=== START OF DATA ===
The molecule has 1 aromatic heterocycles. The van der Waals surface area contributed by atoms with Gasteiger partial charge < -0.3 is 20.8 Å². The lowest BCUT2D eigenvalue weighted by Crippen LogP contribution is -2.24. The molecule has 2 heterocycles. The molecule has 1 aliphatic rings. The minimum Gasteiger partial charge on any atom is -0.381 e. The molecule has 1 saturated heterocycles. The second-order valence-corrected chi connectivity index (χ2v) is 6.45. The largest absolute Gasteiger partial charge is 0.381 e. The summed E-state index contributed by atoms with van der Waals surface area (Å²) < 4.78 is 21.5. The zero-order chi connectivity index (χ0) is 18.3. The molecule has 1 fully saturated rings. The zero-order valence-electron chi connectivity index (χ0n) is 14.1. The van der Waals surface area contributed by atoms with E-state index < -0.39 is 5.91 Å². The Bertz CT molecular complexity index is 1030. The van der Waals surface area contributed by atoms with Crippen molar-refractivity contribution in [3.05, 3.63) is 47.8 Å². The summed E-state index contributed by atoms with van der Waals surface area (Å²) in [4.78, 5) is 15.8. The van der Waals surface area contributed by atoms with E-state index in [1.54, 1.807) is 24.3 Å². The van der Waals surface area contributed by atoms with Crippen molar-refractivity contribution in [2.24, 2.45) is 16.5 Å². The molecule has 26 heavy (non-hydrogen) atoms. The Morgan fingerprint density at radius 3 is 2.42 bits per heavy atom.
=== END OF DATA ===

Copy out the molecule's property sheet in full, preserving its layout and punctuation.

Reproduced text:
The molecule has 1 aromatic heterocycles. The van der Waals surface area contributed by atoms with Gasteiger partial charge < -0.3 is 20.8 Å². The lowest BCUT2D eigenvalue weighted by Crippen LogP contribution is -2.24. The molecule has 2 heterocycles. The molecule has 1 aliphatic rings. The minimum Gasteiger partial charge on any atom is -0.381 e. The molecule has 1 saturated heterocycles. The second-order valence-corrected chi connectivity index (χ2v) is 6.45. The largest absolute Gasteiger partial charge is 0.381 e. The summed E-state index contributed by atoms with van der Waals surface area (Å²) < 4.78 is 21.5. The zero-order chi connectivity index (χ0) is 18.3. The molecule has 1 fully saturated rings. The zero-order valence-electron chi connectivity index (χ0n) is 14.1. The van der Waals surface area contributed by atoms with E-state index < -0.39 is 5.91 Å². The Bertz CT molecular complexity index is 1030. The van der Waals surface area contributed by atoms with Crippen molar-refractivity contribution in [3.05, 3.63) is 47.8 Å². The summed E-state index contributed by atoms with van der Waals surface area (Å²) in [4.78, 5) is 15.8. The van der Waals surface area contributed by atoms with E-state index in [1.54, 1.807) is 24.3 Å². The van der Waals surface area contributed by atoms with Crippen molar-refractivity contribution in [2.24, 2.45) is 16.5 Å². The molecule has 26 heavy (non-hydrogen) atoms. The Morgan fingerprint density at radius 3 is 2.42 bits per heavy atom.